The Reception of Thomas Robert Malthus in Europe, America and Japan
Edited by Gilbert Faccarello, Masashi Izumo and Hiromi Morishita
Chapter 2: The reception of Malthus’s Essay on Population in the United States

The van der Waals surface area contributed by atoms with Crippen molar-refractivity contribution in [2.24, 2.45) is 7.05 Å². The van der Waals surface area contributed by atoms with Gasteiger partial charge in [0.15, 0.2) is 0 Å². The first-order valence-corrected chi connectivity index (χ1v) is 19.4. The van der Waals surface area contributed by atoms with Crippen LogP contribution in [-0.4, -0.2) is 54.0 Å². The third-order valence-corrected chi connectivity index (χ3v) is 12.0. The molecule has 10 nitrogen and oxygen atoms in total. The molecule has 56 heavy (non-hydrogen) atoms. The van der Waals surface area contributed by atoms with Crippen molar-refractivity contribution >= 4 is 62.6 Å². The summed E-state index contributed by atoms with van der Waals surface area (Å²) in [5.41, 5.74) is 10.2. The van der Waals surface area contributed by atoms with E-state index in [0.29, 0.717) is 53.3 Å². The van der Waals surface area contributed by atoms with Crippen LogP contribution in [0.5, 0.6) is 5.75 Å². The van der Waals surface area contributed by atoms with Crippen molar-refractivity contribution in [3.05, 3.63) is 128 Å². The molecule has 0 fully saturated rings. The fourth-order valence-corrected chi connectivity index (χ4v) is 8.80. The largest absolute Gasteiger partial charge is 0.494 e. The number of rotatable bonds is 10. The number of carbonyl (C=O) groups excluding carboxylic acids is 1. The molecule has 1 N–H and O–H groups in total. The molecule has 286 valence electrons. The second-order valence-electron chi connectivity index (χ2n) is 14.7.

The American Declaration of Independence reflects the same Enlightenment ideals that led William Godwin and the Marquis de Condorcet to argue for the possibility of the perfectibility of humanity through institutional reform, so Malthus’s Essay on Population also serves as a rebuke to Americans who, believing that European poverty was due to European institutions, sought to build a new society that would provide freedom, equality and general prosperity. But there were competing visions. Nationalist supporters of government promotion of manufacturing argued that Malthusian misery and vice were not inevitable because, in the absence of oppressive European institutions, productivity increases as population increases. Southern defenders of slavery, on the other hand, viewed Malthus as a symbol of the horrific so-called ‘free labour system’, under which wage workers, who could be exploited and discarded, were worse off than slaves because of the slave owners’ interest in the well-being of their property.
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